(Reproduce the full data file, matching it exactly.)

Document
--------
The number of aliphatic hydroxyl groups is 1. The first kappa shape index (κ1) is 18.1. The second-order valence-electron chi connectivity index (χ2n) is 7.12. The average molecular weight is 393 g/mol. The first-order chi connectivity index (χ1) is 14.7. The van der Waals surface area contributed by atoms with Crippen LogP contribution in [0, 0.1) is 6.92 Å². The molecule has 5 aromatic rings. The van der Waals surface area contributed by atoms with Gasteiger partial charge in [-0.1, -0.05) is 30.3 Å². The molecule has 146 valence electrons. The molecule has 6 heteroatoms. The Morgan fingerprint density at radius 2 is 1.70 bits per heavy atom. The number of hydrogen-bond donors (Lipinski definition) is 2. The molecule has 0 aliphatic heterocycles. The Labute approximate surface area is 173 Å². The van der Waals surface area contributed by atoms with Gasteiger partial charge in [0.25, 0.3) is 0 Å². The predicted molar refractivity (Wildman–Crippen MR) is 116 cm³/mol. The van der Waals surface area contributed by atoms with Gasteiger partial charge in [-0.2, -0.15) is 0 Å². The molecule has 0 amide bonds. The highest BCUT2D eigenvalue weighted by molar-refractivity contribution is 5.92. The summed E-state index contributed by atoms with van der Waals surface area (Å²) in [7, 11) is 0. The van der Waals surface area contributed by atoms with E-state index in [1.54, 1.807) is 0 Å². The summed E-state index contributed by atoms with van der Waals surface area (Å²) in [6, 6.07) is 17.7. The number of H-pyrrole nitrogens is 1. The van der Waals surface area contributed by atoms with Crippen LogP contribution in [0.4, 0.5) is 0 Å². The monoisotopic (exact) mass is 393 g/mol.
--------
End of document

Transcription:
The number of aliphatic hydroxyl groups is 1. The first kappa shape index (κ1) is 18.1. The second-order valence-electron chi connectivity index (χ2n) is 7.12. The average molecular weight is 393 g/mol. The first-order chi connectivity index (χ1) is 14.7. The van der Waals surface area contributed by atoms with Crippen LogP contribution in [0, 0.1) is 6.92 Å². The molecule has 5 aromatic rings. The van der Waals surface area contributed by atoms with Gasteiger partial charge in [-0.1, -0.05) is 30.3 Å². The molecule has 146 valence electrons. The molecule has 6 heteroatoms. The Morgan fingerprint density at radius 2 is 1.70 bits per heavy atom. The number of hydrogen-bond donors (Lipinski definition) is 2. The molecule has 0 aliphatic heterocycles. The Labute approximate surface area is 173 Å². The van der Waals surface area contributed by atoms with Gasteiger partial charge in [0.25, 0.3) is 0 Å². The predicted molar refractivity (Wildman–Crippen MR) is 116 cm³/mol. The van der Waals surface area contributed by atoms with Gasteiger partial charge in [-0.2, -0.15) is 0 Å². The molecule has 0 amide bonds. The highest BCUT2D eigenvalue weighted by molar-refractivity contribution is 5.92. The summed E-state index contributed by atoms with van der Waals surface area (Å²) in [7, 11) is 0. The van der Waals surface area contributed by atoms with E-state index in [1.54, 1.807) is 0 Å². The summed E-state index contributed by atoms with van der Waals surface area (Å²) in [6, 6.07) is 17.7. The number of H-pyrrole nitrogens is 1. The van der Waals surface area contributed by atoms with Crippen LogP contribution in [0.4, 0.5) is 0 Å². The monoisotopic (exact) mass is 393 g/mol.